|—adj , -dier, -diest|
|1.||Also: bandy-legged having legs curved outwards at the knees|
|2.||(of legs) curved outwards at the knees|
|3.||informal (Austral) knock someone bandy to amaze or astound|
|—vb , -dier, -diest, -dies, -dying, -died|
|4.||to exchange (words) in a heated or hostile manner|
|5.||to give and receive (blows)|
|7.||to throw or strike to and fro; toss about|
|—n , -dier, -diest, -dies, -dying, -died, -dies|
|8.||an early form of hockey, often played on ice|
|9.||a stick, curved at one end, used in the game of bandy|
|10.||an old form of tennis|
|[C16: probably from Old French bander to hit the ball back and forth at tennis]|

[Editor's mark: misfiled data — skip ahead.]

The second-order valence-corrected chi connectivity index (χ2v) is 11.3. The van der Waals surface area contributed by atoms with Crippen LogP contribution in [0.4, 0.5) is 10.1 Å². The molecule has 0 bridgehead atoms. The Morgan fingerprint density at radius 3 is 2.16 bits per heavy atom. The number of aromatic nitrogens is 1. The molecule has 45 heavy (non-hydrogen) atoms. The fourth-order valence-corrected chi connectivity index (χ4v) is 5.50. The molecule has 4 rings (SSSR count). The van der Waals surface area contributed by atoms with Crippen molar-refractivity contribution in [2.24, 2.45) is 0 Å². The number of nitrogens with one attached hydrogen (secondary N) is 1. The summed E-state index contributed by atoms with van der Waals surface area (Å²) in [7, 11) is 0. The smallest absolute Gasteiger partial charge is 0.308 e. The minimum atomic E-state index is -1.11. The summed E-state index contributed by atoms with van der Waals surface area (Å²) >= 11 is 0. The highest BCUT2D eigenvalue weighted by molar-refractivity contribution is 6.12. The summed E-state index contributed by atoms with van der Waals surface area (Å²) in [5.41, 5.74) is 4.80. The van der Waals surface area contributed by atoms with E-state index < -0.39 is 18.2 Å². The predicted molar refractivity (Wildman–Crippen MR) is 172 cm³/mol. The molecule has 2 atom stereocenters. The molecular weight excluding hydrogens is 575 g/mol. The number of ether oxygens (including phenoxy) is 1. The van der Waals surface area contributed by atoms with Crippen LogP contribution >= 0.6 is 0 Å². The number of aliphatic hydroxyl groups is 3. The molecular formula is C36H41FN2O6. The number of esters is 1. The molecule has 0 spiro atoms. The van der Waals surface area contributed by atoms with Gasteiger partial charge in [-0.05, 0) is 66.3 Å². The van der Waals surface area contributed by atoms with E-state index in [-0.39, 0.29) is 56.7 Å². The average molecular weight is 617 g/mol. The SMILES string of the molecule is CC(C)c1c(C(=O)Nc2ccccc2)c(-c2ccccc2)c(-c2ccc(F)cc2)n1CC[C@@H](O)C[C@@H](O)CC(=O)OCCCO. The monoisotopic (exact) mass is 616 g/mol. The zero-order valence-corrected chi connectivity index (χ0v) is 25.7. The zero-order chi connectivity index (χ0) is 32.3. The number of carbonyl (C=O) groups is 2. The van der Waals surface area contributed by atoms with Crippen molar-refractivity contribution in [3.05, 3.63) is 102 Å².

a game similar to ice hockey. It is played almost exclusively in the Scandinavian countries, the Baltic countries, and Mongolia. A team is composed of from 8 to 11 players who wear skates and use curved sticks to hit a ball. Rink size varies but is characteristically larger than an ice hockey rink (about 100 by 55 m [109 by 60 yards]). The goalie does not use a stick but, alone among the players, can touch the ball with his hands. There are two halves of 45 minutes each, and play commences at the centre circle. Unlike hockey, no play is allowed behind the goals. Play begins with a "stroke off," and each team is confined to its own half of the rink. The use of a ball instead of a flat puck makes bandy faster than hockey. Free strokes are given for penalties, such as for going over the midline. Free substitution is permitted. There are six officials in the game. Bandy originated in England in the late 18th century, and the modern game of ice hockey probably developed from it.
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